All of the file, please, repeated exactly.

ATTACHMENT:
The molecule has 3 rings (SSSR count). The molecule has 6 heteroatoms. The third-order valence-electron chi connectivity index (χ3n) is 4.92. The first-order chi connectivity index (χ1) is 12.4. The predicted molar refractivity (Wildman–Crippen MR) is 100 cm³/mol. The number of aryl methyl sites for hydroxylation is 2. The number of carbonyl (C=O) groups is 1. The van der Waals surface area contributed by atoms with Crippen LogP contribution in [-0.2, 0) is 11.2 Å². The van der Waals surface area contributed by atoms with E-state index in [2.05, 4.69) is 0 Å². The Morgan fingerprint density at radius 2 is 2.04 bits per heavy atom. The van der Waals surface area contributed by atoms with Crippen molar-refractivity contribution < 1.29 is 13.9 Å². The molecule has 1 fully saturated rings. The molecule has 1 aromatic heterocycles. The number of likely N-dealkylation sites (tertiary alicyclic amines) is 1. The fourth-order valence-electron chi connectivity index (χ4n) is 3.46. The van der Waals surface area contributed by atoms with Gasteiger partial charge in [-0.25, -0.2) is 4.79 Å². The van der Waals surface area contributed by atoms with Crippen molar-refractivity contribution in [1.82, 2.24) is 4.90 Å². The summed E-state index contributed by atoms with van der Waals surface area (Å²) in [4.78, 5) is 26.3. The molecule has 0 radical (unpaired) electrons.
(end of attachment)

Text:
The molecule has 3 rings (SSSR count). The molecule has 6 heteroatoms. The third-order valence-electron chi connectivity index (χ3n) is 4.92. The first-order chi connectivity index (χ1) is 12.4. The predicted molar refractivity (Wildman–Crippen MR) is 100 cm³/mol. The number of aryl methyl sites for hydroxylation is 2. The number of carbonyl (C=O) groups is 1. The van der Waals surface area contributed by atoms with Crippen LogP contribution in [-0.2, 0) is 11.2 Å². The van der Waals surface area contributed by atoms with E-state index in [2.05, 4.69) is 0 Å². The Morgan fingerprint density at radius 2 is 2.04 bits per heavy atom. The van der Waals surface area contributed by atoms with Crippen molar-refractivity contribution < 1.29 is 13.9 Å². The molecule has 1 fully saturated rings. The molecule has 1 aromatic heterocycles. The number of likely N-dealkylation sites (tertiary alicyclic amines) is 1. The fourth-order valence-electron chi connectivity index (χ4n) is 3.46. The van der Waals surface area contributed by atoms with Gasteiger partial charge in [-0.25, -0.2) is 4.79 Å². The van der Waals surface area contributed by atoms with Crippen molar-refractivity contribution in [1.82, 2.24) is 4.90 Å². The summed E-state index contributed by atoms with van der Waals surface area (Å²) in [4.78, 5) is 26.3. The molecule has 0 radical (unpaired) electrons.